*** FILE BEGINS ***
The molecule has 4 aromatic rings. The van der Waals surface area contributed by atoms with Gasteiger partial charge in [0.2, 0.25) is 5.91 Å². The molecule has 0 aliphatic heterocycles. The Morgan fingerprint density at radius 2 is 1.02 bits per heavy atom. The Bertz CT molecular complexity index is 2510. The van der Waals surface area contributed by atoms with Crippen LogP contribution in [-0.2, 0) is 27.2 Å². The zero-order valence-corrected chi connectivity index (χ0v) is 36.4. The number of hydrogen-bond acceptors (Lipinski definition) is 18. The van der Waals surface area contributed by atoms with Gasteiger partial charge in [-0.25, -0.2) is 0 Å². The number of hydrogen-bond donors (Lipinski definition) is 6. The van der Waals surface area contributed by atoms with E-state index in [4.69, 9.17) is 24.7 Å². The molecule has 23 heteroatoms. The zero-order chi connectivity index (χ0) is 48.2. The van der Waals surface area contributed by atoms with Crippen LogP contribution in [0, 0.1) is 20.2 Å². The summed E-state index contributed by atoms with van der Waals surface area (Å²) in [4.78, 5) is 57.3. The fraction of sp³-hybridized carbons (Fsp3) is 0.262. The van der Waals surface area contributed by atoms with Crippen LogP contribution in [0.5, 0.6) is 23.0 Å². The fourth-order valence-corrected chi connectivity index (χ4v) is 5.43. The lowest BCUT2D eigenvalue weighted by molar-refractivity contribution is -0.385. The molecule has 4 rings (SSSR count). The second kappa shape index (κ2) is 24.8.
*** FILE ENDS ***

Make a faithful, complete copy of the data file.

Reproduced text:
The molecule has 4 aromatic rings. The van der Waals surface area contributed by atoms with Gasteiger partial charge in [0.2, 0.25) is 5.91 Å². The molecule has 0 aliphatic heterocycles. The Morgan fingerprint density at radius 2 is 1.02 bits per heavy atom. The Bertz CT molecular complexity index is 2510. The van der Waals surface area contributed by atoms with Crippen LogP contribution in [-0.2, 0) is 27.2 Å². The zero-order valence-corrected chi connectivity index (χ0v) is 36.4. The number of hydrogen-bond acceptors (Lipinski definition) is 18. The van der Waals surface area contributed by atoms with Gasteiger partial charge in [-0.25, -0.2) is 0 Å². The number of hydrogen-bond donors (Lipinski definition) is 6. The van der Waals surface area contributed by atoms with E-state index in [4.69, 9.17) is 24.7 Å². The molecule has 23 heteroatoms. The zero-order chi connectivity index (χ0) is 48.2. The van der Waals surface area contributed by atoms with Crippen LogP contribution in [0, 0.1) is 20.2 Å². The summed E-state index contributed by atoms with van der Waals surface area (Å²) in [4.78, 5) is 57.3. The fraction of sp³-hybridized carbons (Fsp3) is 0.262. The van der Waals surface area contributed by atoms with Crippen LogP contribution in [0.5, 0.6) is 23.0 Å². The fourth-order valence-corrected chi connectivity index (χ4v) is 5.43. The lowest BCUT2D eigenvalue weighted by molar-refractivity contribution is -0.385. The molecule has 4 rings (SSSR count). The second kappa shape index (κ2) is 24.8.